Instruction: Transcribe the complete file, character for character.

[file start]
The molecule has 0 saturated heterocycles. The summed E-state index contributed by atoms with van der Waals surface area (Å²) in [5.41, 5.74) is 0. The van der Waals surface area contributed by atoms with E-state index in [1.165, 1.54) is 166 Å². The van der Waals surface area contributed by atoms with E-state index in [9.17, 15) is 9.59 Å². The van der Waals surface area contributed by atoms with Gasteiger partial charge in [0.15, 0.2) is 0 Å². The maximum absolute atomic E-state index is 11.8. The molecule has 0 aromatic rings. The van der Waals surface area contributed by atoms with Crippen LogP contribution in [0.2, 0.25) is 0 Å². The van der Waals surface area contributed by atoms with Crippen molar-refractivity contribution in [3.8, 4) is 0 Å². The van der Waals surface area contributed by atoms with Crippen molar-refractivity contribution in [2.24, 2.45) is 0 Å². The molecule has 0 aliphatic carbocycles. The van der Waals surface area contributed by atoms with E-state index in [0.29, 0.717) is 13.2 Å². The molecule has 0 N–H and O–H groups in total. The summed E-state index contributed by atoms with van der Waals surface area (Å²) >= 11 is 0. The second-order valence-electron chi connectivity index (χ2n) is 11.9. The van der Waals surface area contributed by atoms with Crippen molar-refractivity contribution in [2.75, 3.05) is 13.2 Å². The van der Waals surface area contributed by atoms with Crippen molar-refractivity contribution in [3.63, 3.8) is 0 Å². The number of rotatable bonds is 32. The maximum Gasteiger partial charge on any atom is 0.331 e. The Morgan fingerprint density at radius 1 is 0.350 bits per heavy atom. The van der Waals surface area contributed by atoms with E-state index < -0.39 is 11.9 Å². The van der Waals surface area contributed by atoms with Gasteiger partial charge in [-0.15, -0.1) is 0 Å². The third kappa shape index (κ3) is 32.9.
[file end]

The molecule has 0 saturated heterocycles. The summed E-state index contributed by atoms with van der Waals surface area (Å²) in [5.41, 5.74) is 0. The van der Waals surface area contributed by atoms with E-state index in [1.165, 1.54) is 166 Å². The van der Waals surface area contributed by atoms with E-state index in [9.17, 15) is 9.59 Å². The van der Waals surface area contributed by atoms with Gasteiger partial charge in [0.15, 0.2) is 0 Å². The maximum absolute atomic E-state index is 11.8. The molecule has 0 aromatic rings. The van der Waals surface area contributed by atoms with Crippen LogP contribution in [0.2, 0.25) is 0 Å². The van der Waals surface area contributed by atoms with Crippen molar-refractivity contribution in [3.8, 4) is 0 Å². The van der Waals surface area contributed by atoms with Crippen molar-refractivity contribution in [2.24, 2.45) is 0 Å². The molecule has 0 aliphatic carbocycles. The van der Waals surface area contributed by atoms with E-state index in [0.29, 0.717) is 13.2 Å². The molecule has 0 N–H and O–H groups in total. The summed E-state index contributed by atoms with van der Waals surface area (Å²) >= 11 is 0. The second-order valence-electron chi connectivity index (χ2n) is 11.9. The van der Waals surface area contributed by atoms with Crippen molar-refractivity contribution in [2.75, 3.05) is 13.2 Å². The van der Waals surface area contributed by atoms with Crippen molar-refractivity contribution in [3.63, 3.8) is 0 Å². The number of rotatable bonds is 32. The maximum Gasteiger partial charge on any atom is 0.331 e. The Morgan fingerprint density at radius 1 is 0.350 bits per heavy atom. The van der Waals surface area contributed by atoms with E-state index < -0.39 is 11.9 Å². The van der Waals surface area contributed by atoms with Gasteiger partial charge in [-0.15, -0.1) is 0 Å². The third kappa shape index (κ3) is 32.9.